FIJI TV – Fiji now has more opportunities to increase its fish exports to the European Union.
This follows the European Commission’s decision to withdraw its formal warning against Fiji, after the country implemented successful measures to address illegal, unreported, and unregulated fishing.
Fiji had received a formal warning or known as a “yellow card” from the European Union in November 2012.
Since then the country has taken concrete measures to address illegal, unreported, and unregulated fishing challenges.
“There was a team which came here 3 or 4 times to talk directly to different partners, the fisheries ministry and so on. The cooperation was very close , very effective and we were very pleased that Fiji bought in new legislations very much in line with international standards to combat illegal unregulated fishing , there’s a national plan of action approved by the cabinet now, there’s a tuna management plan and there’s a lot going on to build capacity control and inspection staff so a real comprehensive plan to fight illegal fishing so we were extremely pleased with the cooperation we had with Fiji. I’m very pleased that the green card is now there and there’ll be absolutely no problem in continuing exports to the EU of Fiji and fisheries products from Fiji,” said the EU Ambassador to the Pacific Andrew Jacobs.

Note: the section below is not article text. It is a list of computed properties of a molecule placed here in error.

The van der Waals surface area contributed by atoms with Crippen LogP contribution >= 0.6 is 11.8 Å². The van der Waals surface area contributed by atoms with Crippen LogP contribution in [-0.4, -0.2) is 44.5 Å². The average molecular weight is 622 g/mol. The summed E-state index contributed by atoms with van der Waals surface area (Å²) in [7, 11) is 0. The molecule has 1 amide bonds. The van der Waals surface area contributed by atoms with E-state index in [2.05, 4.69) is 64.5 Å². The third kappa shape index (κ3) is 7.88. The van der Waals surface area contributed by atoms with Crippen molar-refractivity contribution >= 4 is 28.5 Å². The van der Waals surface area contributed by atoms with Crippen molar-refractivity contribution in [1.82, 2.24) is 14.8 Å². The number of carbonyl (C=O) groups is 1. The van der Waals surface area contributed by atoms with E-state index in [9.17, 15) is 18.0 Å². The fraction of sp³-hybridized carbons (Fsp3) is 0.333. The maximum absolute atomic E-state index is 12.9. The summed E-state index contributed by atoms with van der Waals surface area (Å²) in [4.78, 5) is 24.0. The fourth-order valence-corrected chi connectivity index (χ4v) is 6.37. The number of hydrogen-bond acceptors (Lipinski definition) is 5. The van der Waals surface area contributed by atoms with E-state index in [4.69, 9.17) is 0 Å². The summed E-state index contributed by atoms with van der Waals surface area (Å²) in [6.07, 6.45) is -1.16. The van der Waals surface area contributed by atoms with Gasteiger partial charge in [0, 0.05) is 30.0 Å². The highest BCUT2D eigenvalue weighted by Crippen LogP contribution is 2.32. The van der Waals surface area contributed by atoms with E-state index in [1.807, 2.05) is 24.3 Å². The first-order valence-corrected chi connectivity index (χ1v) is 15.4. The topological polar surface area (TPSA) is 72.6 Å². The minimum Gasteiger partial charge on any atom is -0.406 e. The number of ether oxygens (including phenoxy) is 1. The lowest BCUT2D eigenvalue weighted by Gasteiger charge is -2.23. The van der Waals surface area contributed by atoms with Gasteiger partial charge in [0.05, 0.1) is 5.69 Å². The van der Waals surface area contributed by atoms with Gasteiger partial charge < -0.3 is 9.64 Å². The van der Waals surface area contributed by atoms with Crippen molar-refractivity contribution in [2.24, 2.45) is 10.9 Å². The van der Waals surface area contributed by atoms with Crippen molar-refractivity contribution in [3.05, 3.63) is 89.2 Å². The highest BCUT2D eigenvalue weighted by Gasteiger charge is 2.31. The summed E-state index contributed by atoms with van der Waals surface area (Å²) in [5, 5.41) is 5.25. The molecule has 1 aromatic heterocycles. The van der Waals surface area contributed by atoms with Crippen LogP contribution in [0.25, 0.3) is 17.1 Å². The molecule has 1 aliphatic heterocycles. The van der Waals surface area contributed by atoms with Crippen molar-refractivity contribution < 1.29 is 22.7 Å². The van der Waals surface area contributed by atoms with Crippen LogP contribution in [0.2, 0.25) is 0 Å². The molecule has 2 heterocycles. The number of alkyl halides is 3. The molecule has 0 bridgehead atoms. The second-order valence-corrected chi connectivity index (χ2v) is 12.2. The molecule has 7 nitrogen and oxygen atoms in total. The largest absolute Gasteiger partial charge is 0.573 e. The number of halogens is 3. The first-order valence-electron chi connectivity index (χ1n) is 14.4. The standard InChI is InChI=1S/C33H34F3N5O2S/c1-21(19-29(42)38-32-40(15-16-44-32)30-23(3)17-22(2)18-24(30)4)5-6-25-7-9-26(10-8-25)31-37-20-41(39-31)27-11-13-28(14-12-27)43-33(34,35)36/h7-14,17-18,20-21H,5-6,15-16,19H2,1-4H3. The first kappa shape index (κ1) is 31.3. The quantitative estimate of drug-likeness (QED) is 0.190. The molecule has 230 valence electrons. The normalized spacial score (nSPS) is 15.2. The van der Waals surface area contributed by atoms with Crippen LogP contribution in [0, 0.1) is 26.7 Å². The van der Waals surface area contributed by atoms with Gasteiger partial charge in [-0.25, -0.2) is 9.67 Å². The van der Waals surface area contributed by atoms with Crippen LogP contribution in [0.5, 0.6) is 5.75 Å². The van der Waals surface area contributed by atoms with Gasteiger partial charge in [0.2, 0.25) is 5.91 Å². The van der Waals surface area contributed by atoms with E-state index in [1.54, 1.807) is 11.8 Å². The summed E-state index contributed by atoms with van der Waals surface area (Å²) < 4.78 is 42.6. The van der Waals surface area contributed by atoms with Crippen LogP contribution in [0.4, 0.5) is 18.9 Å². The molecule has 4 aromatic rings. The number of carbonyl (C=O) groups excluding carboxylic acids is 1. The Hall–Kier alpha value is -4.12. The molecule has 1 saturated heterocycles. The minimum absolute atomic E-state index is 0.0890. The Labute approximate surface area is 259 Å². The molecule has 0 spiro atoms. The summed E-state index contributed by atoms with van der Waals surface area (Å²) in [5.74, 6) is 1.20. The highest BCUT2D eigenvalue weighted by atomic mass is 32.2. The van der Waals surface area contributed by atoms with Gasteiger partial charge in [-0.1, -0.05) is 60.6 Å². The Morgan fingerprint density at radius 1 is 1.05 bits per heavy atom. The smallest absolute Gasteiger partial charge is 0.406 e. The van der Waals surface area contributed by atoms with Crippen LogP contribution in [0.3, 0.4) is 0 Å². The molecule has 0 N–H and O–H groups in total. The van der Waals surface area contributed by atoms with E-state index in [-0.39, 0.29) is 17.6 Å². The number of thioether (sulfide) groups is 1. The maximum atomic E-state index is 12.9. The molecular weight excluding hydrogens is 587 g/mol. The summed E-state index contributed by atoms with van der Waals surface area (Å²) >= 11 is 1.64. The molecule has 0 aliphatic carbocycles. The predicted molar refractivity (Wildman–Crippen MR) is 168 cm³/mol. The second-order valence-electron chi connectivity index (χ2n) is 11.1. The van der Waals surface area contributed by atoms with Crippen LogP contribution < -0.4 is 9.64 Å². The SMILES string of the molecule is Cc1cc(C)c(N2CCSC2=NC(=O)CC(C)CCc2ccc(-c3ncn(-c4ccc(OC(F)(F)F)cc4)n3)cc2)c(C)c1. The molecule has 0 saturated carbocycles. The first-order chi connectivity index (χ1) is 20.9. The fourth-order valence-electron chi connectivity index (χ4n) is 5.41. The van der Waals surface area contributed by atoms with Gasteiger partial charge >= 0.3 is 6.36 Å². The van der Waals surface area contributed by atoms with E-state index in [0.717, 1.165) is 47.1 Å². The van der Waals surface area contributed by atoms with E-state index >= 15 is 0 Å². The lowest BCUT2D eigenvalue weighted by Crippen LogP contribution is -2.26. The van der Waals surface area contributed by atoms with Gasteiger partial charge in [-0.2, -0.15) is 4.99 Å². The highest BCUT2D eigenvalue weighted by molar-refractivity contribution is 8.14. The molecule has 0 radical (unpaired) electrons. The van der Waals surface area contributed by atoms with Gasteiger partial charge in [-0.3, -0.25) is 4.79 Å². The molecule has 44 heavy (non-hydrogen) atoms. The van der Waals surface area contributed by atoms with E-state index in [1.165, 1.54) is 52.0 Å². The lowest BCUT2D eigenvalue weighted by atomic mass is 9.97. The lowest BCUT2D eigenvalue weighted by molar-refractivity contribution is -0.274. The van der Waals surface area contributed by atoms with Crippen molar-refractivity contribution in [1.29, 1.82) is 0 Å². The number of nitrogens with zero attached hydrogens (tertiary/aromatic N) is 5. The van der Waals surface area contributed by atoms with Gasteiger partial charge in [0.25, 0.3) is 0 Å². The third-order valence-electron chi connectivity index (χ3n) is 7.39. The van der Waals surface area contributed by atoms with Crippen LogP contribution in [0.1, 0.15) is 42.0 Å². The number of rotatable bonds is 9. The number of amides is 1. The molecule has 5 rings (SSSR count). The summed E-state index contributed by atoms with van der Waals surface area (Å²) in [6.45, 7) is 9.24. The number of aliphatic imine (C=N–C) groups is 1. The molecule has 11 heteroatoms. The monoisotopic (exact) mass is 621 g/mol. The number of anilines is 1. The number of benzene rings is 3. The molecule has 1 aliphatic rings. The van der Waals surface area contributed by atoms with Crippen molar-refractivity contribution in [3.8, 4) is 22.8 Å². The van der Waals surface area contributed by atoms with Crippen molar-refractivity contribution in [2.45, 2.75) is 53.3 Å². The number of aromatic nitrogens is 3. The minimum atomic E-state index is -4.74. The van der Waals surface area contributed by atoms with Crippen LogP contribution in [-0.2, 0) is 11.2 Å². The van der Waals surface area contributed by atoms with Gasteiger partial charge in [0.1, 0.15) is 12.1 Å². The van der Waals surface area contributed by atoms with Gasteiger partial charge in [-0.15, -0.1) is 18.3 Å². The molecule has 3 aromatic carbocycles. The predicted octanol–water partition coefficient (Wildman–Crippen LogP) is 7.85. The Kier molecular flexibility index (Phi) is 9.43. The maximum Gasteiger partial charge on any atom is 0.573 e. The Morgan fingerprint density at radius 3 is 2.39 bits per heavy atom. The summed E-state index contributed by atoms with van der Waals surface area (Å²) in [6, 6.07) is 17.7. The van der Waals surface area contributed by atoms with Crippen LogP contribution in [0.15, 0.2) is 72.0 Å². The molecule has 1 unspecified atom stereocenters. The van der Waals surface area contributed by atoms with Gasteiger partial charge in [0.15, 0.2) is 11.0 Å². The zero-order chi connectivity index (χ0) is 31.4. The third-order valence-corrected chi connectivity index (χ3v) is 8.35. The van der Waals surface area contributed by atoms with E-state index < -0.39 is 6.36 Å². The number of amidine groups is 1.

The European Union said such measures have to be taken, as 65% of the fish they consume are imported.
“We realize that a lot of the fish that were being consumed in the European Union had been caught illegally which meant that licenses were not paid, there is no real protection of fish docks and this is something which is very damaging for the countries themselves particularly for the vulnerable members of society who can really make a good living if fisheries are handled in the proper way,” said Jacobs.
The EU said inaction could have ultimately resulted in fish from Fiji being excluded from the European Union market.
Now given the ‘ green card ‘, it shows Fiji has made progress, opening up opportunities for our exporters.
“ I think the biggest export to the EU of fish is PNG and then the Solomons then Fiji which means there’s a lot of opportunities for more exports from Fiji to the EU. The EU is the biggest consumer, the European citizens are hungry for fish and I’m pleased there’s a lot of opportunities for exporters from Fiji in Europe and we look forward to those opportunities being taken up,” said Jacobs.
The estimated global value of illegal, unreported, and unregulated fishing is approximately 24 billion Fijian dollars a year.
Between 11 and 26 million tonnes of fish are caught illegally each year, which corresponds to at least 15% of the world’s catches.